Senator Jeff Sessions, Donald Trump’s Attorney General nominee, did not mince words when questioned by online gambling opponent Lindsey Graham during his confirmation hearing Tuesday morning.
While Sessions spent the entire day dodging bullets from Democratic senators, and even a few from his anti-Trump Republican colleagues, he didn’t try to hide his lack of enthusiasm for a 2011 re-interpretation of the Wire Act by the Justice Department. That reinterpretation opened the door for legalized intrastate Internet gambling in the United States.
The Alabama senator said that he was shocked by, and opposed the ruling when it was issued.
Worse yet for the online gambling crowd is that Sessions signaled an intention to revisit the decision. While an evidence-based approach to such matters cannot be faulted, a read between the lines offers a fairly good prediction as to the conclusion at which Sessions would be inclined to arrive.
The worst case scenario would be a reversal of the 2011 decision. That would be followed by a flood of lawsuits from affected states that would drag on for years. We could well be left with an undoing of the i-gaming industry that has sprouted in the U.S. over the past five years.
But i-gamers in New Jersey, Delaware and Nevada don’t necessarily need to be shaking in their boots. While the future of their industry just became significantly murkier, the good news is that there are a plethora of more pressing matters that the Sessions and his Justice Department will have to deal with before they even think about taking up the Wire Act.
Issues like waterboarding, cyber-crime, civil rights, immigration, criminal justice reform – perhaps even trying to lock up Hillary Clinton – all find themselves far higher on the to-do list than the Wire Act. Rest assured that there will be no public outcry, incendiary tweets from Trump, or mobs rioting in the streets because the ability to gamble over the Internet continues on.
At the end of the day, should Sessions want to revisit the 2011 decision, it will be at the direction of Trump.
Trump made public statements prior to his presidential candidacy in support of legalizing Internet gaming, on the grounds that if people are already engaging in it via dodgy offshore sites, then it makes sense to bring the activity out of the shadows.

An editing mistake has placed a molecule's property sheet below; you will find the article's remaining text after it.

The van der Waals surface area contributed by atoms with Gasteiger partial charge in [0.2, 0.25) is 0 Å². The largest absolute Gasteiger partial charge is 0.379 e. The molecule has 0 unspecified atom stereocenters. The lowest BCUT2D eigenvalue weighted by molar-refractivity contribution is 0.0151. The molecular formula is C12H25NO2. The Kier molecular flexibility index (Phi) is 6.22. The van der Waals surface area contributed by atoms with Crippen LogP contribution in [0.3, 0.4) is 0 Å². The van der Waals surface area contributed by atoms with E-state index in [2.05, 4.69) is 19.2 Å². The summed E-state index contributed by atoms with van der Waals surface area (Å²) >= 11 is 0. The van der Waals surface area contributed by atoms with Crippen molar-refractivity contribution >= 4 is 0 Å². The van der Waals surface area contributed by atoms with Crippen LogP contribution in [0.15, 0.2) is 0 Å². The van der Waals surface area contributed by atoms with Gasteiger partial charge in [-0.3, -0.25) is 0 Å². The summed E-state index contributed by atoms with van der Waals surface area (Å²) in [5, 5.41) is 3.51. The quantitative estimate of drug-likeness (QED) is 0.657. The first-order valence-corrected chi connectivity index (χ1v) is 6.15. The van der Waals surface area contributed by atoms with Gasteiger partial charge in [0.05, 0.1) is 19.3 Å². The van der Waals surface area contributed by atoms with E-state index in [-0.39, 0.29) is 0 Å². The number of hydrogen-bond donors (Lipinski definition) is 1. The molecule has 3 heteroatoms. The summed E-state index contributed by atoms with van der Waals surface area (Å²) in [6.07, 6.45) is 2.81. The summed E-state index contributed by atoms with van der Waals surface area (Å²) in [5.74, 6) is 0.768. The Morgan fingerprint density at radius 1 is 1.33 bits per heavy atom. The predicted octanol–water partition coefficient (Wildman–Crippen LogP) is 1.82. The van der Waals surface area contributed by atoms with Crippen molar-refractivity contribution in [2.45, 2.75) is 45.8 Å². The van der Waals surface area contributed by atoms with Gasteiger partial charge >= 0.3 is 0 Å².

But Trump’s presidential campaign also received significant contributions from Sheldon Adelson, albeit in lesser amounts than the Las Vegas Sands chairman and Internet gambling opponent has given to presidential candidates in the past.
Keep in mind that the landscape in Congress for passing Restoring America’s Wire Act, which would reinstate the online gambling ban, has grown more unfavorable with the retirement of Harry Reid. This fact could give extra steam to a push to revert back to the original Wire Act interpretation via the executive branch rather than by legislation.
Trump campaign prominently included “Draining the Swamp” and getting rid of traditional pay-for-play politics, but – as every politician learns when they come to Washington – it’s not that simple. Whether Trump was being truthful in his promises or not, there is a realistic possibility that the Adelson team could successfully press him for a return on their investment.
Sessions made a commitment in his opening statement to make the Justice Department more nimble and efficient in its undertakings. So there is a question as to whether reviewing the Wire Act would make for an effective use of Justice Department resources, considering the mountain of more pressing issues it will be dealing with.
It’s also worth remembering that the position of Attorney General is, at least nominally, a law enforcement role rather than a political one. This means that the AG is not supposed to be an underling of the president in the same way that other cabinet secretaries are. Sessions also insisted during the hearing that he would be a bulwark against any overreach by a Trump administration.
All this probably doesn’t offer strong reassurances to those in the i-gaming community who are concerned about the future of their industry. Still, the bottom line is that while Sessions isn’t a fan of the 2011 Wire Act re-interpretation, it seems a long a shot that his department would take up the matter. If it did, it almost certainly would be because of a directive from above.